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Richard and Judy wine guide was released in 2005 in conjunction with the 'Wine Club' tasting segment of their Channel 4 show at the time.
It is compiled by four respected writers in the wine industry - Amanda Ross, Susy Atkins, jean-marc Sauboua and Joe Wadsack and is produced by Harper Collins.
The book itself is hardback and glossy with a looseleaf cover. It runs at just over 300 pages.
After a brief introduction from Richard and Judy, there is then a short section on 'How to Use This Book.' This section sets out its stock as an accessible wine guide; stating that 'if you don't like a wine then it's not a good wine (....) everyone's opnion is valid.' However it claims that it will give the reader knowledge and confidence in expressing their opinions on particular wines.
The first half of the book focuses on European or 'old world' wines before moving onto those from ' The New World.'
Each chapter has an overarching thesme but features a chosen producer that is appropriate to that, describing their ethos and history. The chapters are also broken up into smaller sections with 'expert tips' which provide useful information on varied topics such as wine glasses, getting the best from your glass, cooking with wine and seasonal wine. The book is broken up with various photographs of the process and of wine around the world.
Chapter 1 is: 'how to taste wine, the harvest and red wine.' This section describes the basic wine tasting techniques, the basics of red wines, a style guid on medium bodied reds and wine storage.
Chapter 2 is: 'barreling, the importance of oak, and white wine.' This section details information about rich oaky white, useful tools, the use of barrels and the value of oak.
Chapter 3 is ' wine blends and deciphering labels. ' Here we receive information about wine blending, decanting, Bordeaux and how long opened wine can be kept before the flavour is too impaired.
Chapter 4 is on 'rose'. It discusses why it has become 'on trend' in recent times, its method as well as information on corking and how to articulate the tastes that you experience.
Chapter 5 is on 'bespoke growers and organic production' and features small-scale wine making, organic wine, ice bucket use and obtaining advice from wine watiers or sommeliers when you go out to drink wine.
Chapter 6 is on 'cellaring and bottling' and discusses how wines age, corks vs screwcaps, and consumer rights when returning faulty wines.
The European wine section is then finished off with brief features on Germany, Portugal, Austria, Bulgaria, Hungary, Greece and England.
The New World section starts with 'Chapter 7' - Australia and includes information regarding the importance of soil, warming wine, matching food and wine by region and experimenting with taste.
Chapter 8 focuses on South Africa, discussing 'crowdpleasing wine', chilling wine outside, Columbord and the calorie value of wine.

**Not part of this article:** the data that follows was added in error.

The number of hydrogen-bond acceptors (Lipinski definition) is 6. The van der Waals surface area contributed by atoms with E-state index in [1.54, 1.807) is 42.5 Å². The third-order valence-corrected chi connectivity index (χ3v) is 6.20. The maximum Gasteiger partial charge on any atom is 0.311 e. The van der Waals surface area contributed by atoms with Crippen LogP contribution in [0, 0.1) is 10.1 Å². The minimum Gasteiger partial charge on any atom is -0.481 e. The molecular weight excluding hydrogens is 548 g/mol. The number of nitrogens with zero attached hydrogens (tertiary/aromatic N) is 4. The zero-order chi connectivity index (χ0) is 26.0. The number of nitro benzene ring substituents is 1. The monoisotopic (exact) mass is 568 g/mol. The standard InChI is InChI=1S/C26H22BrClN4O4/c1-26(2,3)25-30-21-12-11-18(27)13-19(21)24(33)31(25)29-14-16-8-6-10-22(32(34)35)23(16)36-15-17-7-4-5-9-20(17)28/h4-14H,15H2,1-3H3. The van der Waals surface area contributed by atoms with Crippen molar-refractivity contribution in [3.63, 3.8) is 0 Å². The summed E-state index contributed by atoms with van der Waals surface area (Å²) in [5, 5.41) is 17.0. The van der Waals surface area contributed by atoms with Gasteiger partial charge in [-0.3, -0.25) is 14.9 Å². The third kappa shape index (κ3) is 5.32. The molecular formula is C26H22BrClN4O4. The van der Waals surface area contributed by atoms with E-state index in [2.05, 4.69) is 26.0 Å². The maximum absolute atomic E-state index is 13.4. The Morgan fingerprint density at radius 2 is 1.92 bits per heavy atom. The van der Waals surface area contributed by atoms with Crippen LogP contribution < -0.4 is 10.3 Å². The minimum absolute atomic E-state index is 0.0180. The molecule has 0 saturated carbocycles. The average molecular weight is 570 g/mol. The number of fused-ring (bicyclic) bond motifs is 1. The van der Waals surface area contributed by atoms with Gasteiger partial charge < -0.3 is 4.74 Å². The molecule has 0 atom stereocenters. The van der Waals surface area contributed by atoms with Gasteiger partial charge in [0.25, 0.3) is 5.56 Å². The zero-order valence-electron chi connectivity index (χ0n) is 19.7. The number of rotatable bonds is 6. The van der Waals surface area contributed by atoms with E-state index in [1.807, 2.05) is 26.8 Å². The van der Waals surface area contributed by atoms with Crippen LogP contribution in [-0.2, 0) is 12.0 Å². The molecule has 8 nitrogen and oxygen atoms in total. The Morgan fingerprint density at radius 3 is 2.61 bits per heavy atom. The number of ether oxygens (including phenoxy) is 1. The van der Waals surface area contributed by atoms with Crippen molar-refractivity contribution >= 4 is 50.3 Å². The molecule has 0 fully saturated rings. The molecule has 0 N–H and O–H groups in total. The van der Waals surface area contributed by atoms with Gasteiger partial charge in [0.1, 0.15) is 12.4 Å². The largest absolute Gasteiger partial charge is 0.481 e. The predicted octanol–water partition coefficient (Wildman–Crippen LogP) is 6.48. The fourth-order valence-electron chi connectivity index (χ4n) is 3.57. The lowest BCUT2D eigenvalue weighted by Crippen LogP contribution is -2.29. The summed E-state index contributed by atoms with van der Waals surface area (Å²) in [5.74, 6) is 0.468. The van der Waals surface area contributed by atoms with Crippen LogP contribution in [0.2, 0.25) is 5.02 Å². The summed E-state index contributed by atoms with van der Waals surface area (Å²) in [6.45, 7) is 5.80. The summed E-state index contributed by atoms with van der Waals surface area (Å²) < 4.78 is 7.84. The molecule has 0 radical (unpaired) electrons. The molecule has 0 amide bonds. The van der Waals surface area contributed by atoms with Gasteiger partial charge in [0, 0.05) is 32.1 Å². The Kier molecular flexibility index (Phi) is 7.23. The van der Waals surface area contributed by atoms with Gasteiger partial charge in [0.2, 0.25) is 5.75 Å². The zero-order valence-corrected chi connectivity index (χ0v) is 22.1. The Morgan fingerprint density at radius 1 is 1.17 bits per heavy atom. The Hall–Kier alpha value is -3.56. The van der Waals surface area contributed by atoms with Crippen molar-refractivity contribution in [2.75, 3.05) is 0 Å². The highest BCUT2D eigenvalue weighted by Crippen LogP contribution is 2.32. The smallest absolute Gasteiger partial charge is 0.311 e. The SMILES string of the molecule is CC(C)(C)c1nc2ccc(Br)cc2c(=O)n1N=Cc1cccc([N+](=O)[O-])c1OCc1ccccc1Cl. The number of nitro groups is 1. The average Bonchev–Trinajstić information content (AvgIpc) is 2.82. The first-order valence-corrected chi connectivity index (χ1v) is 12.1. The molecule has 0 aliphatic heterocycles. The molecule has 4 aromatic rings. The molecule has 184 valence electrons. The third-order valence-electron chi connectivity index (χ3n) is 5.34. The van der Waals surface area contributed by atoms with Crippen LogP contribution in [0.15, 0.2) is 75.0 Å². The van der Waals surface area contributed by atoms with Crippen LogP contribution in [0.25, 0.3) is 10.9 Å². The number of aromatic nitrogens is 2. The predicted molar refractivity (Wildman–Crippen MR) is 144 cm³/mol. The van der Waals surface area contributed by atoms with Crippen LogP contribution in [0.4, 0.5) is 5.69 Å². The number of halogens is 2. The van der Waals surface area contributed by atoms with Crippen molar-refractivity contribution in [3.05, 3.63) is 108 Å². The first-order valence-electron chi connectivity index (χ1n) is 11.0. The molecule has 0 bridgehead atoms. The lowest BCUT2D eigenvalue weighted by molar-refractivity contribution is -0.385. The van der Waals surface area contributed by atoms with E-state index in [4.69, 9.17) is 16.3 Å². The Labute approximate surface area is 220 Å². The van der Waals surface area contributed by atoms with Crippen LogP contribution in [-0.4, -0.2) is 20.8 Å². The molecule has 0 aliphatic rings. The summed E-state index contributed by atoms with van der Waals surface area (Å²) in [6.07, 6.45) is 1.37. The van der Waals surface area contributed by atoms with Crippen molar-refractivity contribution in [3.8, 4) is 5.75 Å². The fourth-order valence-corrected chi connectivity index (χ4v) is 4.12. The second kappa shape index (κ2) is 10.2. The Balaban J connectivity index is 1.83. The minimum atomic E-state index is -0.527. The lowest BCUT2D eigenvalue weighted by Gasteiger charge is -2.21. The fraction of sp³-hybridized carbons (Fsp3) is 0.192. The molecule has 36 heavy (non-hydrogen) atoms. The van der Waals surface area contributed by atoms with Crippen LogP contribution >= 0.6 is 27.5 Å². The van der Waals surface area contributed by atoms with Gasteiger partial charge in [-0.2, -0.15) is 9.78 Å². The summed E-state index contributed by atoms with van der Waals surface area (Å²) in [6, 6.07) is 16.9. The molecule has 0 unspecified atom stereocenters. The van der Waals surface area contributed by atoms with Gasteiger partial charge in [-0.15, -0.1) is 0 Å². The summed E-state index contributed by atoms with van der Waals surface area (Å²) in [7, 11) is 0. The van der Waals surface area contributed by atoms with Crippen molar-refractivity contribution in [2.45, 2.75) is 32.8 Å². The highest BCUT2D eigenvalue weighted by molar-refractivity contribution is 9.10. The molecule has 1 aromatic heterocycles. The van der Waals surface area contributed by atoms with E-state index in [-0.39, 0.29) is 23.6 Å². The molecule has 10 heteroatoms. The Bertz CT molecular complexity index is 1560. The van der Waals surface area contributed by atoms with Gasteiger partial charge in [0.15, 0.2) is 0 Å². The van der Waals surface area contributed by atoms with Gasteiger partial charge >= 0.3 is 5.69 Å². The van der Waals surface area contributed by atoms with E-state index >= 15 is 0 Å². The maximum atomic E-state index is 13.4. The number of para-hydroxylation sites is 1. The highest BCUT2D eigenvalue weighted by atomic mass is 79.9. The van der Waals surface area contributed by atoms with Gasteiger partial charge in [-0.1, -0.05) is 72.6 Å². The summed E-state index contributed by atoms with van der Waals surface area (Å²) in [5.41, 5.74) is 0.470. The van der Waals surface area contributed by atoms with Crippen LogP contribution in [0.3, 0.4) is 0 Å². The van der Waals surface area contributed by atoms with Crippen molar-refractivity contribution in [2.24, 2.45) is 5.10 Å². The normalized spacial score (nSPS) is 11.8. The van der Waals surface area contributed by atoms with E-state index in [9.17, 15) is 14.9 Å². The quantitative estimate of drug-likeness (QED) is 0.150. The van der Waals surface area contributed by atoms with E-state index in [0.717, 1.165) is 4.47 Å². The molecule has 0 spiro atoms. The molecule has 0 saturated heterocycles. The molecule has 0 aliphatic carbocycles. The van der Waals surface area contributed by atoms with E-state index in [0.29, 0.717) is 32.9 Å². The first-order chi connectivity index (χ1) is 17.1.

Chapter 9 features New Zealand and discusses alcohol content and location.
Chapter 10 is on Chile and features ordering wines for weddings, and shopping for wine.
Chapter 11 talks about California and discusses champagne, how to host a fine tasting, fortified wines and American Chardonnays.
Chapter 12 - Argentina discusses learning aromas, vintages, bottle sizes, and Malbec.
This is then followed by a summary of the rest of the 'New' wine world regions - Canada, Uruguay, Brazil, Mexico, Israel , Lebanon, America, China, Morocco and India.
The main text section of the book is then closed by a section on Champagne and Sparkling Wine - eg that is some basics about them and further advice about how to enjoy them.
I think that this is a very good book about wine. Considering that it has its origins in a small segment of a TV show, it is surprisingly comprehensive and well put together - it certainly appears to be well-researched.
The information is presented in an accessible way that somehow manages to strike a really good balance between pretentious and patronising - which must be a difficult thing to achieve when talking about something like wine which can quite easily come across as something that is quite elitist or snobby.
Level wise, I think that this would be a good book for individuals who would liek to know about the basics of wine through to moderate wine enthusiasts, as it does a really good job with givnign you the basics of wine appreciation to the point that you can become more confident when making your selections both at the supermarket or out at a restaurant.
The only limitation, as with all books about wine, is that in all honesty as much information as you can get from this book - you also really need to just get out there and try these wines and form opinions for yourself and hopefully this will cover some ground in helping you to do that.
There is a really good level of information here, but I can imagine some readers being a bit frustrated that the 'basics' are not all put in one section, in fact they are spread throughout the chapters - I imagine as a way of providing some context to these ideas. So that can be a bit frustrating, but there is a really good contents page at the front which clearly defines the different sections in each chapter so you can dip in and out of a particular theme.
In conclusion, I believe this to be a very good wine reference book which is encouraging to the reader rather than dismissive and whilst it may not be appropriate for those who already consider themselves experts; it works hard at nurturing encouragement for the interested novice and a sense of enthusiasm and wanting to share knowledge with the reader really comes through.